Develop or Use

Imagine this: You get up and go to work.  When you arrive,

  • the doorman swings a 2×4 at your knees.Doorman
  • If you dodge him, then your assistant plunks down a dozen donuts on your desk as you sit down.
  • After sitting, said assistant straps you into your office chair with a time-lock of 8 hours on the belt.  You’re not to move until this afternoon.  (No it doesn’t matter if you need the bathroom, sorry).

Here’s my question: How long would you work there?

As Tom Haberstroh shows in this ESPN Magazine article,

Basketball-19

this is what the NBA is doing to its players.  The league is literally killing its players – not as overtly as the 2×4 wielding door-man, but relentlessly, drip by drip, over-scheduling.  NBA teams play 82 regular season games in about 160ish days.  If spread evenly that’d work out to an alternating sequence of game-day/rest-day.  But that’s not how the schedule works.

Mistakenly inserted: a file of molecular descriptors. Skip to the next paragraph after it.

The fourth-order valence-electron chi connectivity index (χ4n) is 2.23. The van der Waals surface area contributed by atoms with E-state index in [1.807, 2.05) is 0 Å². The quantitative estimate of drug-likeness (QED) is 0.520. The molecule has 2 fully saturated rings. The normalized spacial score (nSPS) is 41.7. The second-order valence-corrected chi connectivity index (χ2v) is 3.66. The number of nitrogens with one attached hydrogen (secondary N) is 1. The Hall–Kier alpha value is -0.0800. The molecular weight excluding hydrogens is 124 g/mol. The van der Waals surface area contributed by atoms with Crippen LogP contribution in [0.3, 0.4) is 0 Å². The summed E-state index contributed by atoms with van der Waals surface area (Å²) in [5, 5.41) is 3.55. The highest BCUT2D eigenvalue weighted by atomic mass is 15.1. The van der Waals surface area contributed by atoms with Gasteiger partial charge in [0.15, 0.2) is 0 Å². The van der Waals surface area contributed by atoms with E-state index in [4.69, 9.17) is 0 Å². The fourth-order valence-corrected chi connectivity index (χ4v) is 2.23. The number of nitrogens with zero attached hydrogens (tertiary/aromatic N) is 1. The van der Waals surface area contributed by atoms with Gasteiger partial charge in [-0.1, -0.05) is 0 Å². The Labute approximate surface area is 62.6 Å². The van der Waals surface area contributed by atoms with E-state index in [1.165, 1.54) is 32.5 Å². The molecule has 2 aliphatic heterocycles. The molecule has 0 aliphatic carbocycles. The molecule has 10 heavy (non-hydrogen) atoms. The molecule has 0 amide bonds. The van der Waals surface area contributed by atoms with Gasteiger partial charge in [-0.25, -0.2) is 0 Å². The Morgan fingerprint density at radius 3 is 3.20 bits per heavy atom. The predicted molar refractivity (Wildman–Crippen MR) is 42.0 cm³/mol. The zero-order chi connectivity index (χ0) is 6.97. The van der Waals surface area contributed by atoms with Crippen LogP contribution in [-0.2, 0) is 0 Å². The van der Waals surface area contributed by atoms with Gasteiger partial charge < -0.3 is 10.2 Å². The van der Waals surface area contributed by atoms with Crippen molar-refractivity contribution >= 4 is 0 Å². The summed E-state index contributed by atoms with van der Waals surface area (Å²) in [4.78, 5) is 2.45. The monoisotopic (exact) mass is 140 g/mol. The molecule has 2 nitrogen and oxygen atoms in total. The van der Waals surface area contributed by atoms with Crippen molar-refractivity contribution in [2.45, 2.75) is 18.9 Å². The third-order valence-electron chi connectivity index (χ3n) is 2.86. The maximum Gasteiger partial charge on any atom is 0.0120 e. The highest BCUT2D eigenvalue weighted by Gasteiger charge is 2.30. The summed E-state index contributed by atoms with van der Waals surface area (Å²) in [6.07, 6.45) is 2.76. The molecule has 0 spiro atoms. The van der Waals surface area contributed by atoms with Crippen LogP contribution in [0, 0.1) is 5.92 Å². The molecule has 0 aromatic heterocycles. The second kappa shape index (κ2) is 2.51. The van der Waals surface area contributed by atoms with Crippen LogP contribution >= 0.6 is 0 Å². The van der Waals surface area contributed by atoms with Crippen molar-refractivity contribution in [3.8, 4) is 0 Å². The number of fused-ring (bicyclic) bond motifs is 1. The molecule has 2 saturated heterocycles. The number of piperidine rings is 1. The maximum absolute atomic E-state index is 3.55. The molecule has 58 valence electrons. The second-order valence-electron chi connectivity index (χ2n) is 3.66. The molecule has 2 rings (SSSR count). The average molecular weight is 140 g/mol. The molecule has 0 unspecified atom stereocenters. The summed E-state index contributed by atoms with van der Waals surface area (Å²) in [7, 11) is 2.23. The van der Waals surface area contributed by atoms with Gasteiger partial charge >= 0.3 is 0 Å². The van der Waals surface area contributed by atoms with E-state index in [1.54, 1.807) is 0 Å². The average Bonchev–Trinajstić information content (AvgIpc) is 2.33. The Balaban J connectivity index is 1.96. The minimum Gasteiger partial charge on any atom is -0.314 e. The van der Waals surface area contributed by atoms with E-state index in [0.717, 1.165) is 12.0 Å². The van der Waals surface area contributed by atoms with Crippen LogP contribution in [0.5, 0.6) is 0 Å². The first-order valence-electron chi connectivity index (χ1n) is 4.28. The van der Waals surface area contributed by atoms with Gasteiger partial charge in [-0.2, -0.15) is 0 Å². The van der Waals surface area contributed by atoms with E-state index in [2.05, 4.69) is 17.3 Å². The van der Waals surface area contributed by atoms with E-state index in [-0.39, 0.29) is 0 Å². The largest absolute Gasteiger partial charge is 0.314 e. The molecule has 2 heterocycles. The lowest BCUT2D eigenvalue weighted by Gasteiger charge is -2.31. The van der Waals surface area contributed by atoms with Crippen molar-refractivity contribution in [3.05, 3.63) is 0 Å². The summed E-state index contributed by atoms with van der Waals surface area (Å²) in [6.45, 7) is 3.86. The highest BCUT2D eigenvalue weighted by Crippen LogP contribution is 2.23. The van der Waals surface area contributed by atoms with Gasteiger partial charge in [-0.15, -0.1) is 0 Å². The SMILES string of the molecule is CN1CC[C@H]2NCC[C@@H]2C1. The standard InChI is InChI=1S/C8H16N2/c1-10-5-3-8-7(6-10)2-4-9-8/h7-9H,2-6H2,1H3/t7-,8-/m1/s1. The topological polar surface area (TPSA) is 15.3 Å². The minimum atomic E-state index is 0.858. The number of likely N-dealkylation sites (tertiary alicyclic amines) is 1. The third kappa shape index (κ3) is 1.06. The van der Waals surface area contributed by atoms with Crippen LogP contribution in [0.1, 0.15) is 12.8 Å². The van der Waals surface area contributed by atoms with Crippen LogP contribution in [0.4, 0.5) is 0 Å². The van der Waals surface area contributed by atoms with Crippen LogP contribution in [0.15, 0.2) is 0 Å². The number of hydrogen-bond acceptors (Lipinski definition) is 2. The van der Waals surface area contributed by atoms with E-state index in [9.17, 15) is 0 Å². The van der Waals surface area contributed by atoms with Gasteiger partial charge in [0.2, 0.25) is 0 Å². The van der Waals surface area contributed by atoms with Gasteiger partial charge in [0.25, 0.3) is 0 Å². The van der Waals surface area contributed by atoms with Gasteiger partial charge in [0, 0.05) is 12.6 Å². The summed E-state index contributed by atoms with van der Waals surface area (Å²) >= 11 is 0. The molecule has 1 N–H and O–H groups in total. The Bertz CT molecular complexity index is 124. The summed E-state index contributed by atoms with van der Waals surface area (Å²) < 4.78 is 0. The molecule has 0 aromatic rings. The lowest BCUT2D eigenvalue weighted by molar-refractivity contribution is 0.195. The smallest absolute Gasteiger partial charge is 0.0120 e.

It looks a lot more – as Tom shows – like:

  • Monday – flight to Portland, play, flight to Utah
  • Tuesday – play Utah, flight to San Antonio
  • Wednesday – play San Antonio, fly home.

Combine the relentless physical pounding of an NBA game with the airline miles (54000 in the NBA v. 29000 in MLB) and you have players getting hurt in major numbers.

Here’s the take-away: The NBA is using its players.  In fact, it’s using them up.  What if the NBA developed them instead?  What if it developed a schedule that allowed players to get better as the season (or seasons) went along?

In your organization are you the NBA or the NBA?  Simply put, are you developing or using your people?

How do you know?  Simple, ask them.  NBA players are telling the league they’re getting used, but the NBA doesn’t seem to be listening.  Are you?

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